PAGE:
Beth Hart

Beth Hart has been through almost everything. She’s tasted the sweetness of success, topping the Billboard charts, and she has clung on to a bottle laying in the gutter. She has been betrayed by her own mind and she has felt the bliss of mental balance. For periods of time, that is.

Every one of Beth’s platinum-selling albums documents the rollercoaster-ride, that is her life, but it is with the live-performances Beth cements her ability to move people. She sings with rawness and intensity as if life itself was at stake with an appeal that makes everyone in the audience feel the fraying of the mind behind.

This willingness to put herself at risk performing live, was exactly what appealed to the Danish producer  Rune Westberg. What he, on the other hand, didn’t understand was why Beth’s earlier albums didn’t reflect the same honesty all the way through. So he asked Beth Hart to jump into the fire and stay there during a whole album – without changing styles from one song to the next, without using alter egos and without always having to scream with animal savagery.

This is something that terrified Beth.
“I was convinced the album would be boring as hell, and I told Rune, that while we were doing this album, I would also record a hard rock album I could use as back-up, when this one turned out to be shit”. But as it turned out there was no need for a back-up album. Soon after they started recording, Beth realized that her own naked self was far more inspiring and interesting than jumping from one disguise to the next.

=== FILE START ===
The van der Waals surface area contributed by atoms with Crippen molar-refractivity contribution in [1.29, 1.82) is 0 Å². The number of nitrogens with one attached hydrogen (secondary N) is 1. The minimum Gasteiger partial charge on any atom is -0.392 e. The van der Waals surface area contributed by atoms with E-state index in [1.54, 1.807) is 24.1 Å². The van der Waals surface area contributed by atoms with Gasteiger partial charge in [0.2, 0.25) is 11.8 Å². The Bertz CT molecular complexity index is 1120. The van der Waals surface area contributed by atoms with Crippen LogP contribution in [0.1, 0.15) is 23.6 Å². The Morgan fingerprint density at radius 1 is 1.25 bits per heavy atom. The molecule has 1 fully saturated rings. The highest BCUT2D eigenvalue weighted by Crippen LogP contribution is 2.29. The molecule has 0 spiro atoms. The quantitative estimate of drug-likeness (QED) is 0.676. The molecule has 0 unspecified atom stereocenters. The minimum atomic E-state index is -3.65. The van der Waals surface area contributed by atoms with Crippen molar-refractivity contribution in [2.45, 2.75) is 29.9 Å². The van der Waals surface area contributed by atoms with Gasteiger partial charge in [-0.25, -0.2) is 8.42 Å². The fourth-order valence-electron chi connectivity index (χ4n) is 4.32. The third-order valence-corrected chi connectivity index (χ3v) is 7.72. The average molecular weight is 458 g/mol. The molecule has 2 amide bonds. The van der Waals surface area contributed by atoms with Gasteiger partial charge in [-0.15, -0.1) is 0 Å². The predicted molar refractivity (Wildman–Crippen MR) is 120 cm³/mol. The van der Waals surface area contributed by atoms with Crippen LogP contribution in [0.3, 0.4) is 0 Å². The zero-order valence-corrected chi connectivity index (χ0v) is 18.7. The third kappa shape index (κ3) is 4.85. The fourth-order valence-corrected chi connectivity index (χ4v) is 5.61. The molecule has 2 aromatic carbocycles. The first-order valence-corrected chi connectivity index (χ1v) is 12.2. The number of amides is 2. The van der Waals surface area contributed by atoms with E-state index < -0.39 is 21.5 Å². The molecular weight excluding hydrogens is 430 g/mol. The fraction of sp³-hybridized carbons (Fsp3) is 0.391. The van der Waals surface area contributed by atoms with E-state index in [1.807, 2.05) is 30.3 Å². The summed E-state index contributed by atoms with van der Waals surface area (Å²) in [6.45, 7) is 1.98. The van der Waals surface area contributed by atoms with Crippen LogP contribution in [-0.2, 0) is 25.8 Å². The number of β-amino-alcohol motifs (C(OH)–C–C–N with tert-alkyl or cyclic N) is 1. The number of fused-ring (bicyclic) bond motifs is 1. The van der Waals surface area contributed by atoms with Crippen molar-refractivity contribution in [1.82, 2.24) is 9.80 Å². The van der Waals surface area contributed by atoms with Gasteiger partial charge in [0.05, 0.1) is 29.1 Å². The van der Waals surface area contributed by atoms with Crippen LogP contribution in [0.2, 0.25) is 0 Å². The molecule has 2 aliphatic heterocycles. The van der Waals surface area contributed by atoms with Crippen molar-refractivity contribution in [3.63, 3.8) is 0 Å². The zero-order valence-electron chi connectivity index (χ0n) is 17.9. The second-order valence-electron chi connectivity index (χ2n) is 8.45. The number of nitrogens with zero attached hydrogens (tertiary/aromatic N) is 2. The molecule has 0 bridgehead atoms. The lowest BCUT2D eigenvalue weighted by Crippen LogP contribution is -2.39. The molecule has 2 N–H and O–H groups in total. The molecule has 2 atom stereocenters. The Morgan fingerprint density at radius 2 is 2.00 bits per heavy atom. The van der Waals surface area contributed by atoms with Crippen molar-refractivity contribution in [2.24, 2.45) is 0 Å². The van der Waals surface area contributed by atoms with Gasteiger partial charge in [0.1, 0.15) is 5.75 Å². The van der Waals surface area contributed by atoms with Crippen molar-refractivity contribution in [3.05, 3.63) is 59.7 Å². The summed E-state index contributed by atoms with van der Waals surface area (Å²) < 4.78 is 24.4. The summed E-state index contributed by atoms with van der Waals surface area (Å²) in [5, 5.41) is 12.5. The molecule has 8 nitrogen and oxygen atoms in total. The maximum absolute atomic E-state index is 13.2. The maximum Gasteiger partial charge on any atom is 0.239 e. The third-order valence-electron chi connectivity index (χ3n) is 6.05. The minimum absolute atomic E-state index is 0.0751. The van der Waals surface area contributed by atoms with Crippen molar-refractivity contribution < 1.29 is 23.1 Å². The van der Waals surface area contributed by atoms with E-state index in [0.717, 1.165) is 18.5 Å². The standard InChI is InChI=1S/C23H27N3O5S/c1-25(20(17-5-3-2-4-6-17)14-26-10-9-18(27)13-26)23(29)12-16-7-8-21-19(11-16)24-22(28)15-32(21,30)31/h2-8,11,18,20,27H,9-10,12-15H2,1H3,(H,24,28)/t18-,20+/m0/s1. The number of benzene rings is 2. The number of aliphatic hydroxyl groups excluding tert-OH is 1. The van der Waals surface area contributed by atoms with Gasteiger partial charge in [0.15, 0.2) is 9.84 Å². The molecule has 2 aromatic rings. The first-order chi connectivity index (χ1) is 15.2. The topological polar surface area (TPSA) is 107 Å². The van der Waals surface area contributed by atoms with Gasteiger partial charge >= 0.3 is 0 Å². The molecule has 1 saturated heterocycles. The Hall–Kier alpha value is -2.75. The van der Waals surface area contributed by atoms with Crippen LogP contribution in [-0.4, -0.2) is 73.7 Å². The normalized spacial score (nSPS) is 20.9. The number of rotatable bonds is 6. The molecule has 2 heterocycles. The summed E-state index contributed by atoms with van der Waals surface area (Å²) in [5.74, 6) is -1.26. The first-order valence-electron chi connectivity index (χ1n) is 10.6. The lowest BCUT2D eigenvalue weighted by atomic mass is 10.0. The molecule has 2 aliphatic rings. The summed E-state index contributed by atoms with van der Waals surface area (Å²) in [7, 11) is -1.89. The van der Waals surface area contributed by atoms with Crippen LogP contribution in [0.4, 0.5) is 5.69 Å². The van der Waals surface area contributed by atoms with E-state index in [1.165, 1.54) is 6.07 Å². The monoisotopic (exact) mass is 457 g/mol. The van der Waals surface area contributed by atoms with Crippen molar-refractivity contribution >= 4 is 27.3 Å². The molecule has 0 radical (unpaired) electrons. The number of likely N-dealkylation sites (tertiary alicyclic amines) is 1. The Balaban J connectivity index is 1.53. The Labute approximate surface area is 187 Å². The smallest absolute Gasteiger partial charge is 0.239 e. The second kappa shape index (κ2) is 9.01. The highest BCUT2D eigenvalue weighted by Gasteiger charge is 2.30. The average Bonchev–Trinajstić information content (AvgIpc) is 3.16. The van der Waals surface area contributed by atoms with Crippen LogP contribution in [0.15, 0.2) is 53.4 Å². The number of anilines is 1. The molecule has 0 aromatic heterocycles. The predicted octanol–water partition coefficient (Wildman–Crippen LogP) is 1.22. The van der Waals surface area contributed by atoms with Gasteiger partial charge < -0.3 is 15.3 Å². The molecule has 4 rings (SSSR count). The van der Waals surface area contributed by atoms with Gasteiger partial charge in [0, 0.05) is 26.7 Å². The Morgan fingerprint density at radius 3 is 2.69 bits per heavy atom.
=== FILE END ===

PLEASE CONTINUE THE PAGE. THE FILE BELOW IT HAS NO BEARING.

Staying with it was a lesson Westberg and Hart transferred to the actual recordings. All songs were recorded the same day they were written, without being filtered through other people or passing time. “That meant I was completely inside the song, when we recorded, which made it a lot easier to convey the exact emotion”, says Beth Hart.

”My California” are stories from life, Beth’s life.

”Sister Heroine” is about the loss of her sister, Sharon. About being gathered as a family and feeling guilty over talking about the good old days, when someone is missing, even having guilt over feeling joy or laughing.

‘Like You and Everyone Else’ is about the struggle in dealing with life when the brain’s chemical balances keep sending you from one extreme to the next. It’s about wishing to be like everyone else, about belonging and in the end coming to terms with the fact that everyone is different somewhere in their lives.

“The truth is, that without my medicine I’m not stable. But the truth is also that life doesn’t necessarily end with a diagnosis – you can still have a beautiful life with marriage, children and a great career, even though you’ve been way down and felt the darkness”.

There are also love songs, but ‘Love is the Hardest’ is not one of them.

‘Everybody Is Sober’ describes feeling that everybody else seems to have their shit together, going forward, while you yourself are moving backwards. But it’s also about self-righteousness:

“I’m a part of the 12 step program, and it’s important for me to stay sober, but sometimes people inside the program can get so self-righteous and be such know-it-alls. If they’ve been in it for more years than you, I sometimes think to myself: Go get yourself a drink – that might make you a nicer guy”.

There is no doubt that Beth Hart and Rune Westberg have found something really special.

“At the end of recording Sister Heroin, Rune and I got eye contact, and just jumped into each others arms, so my headset was torn off in the commotion. We laughed and cried at the same time ’cause we knew we nailed it. We knew we had created something special.”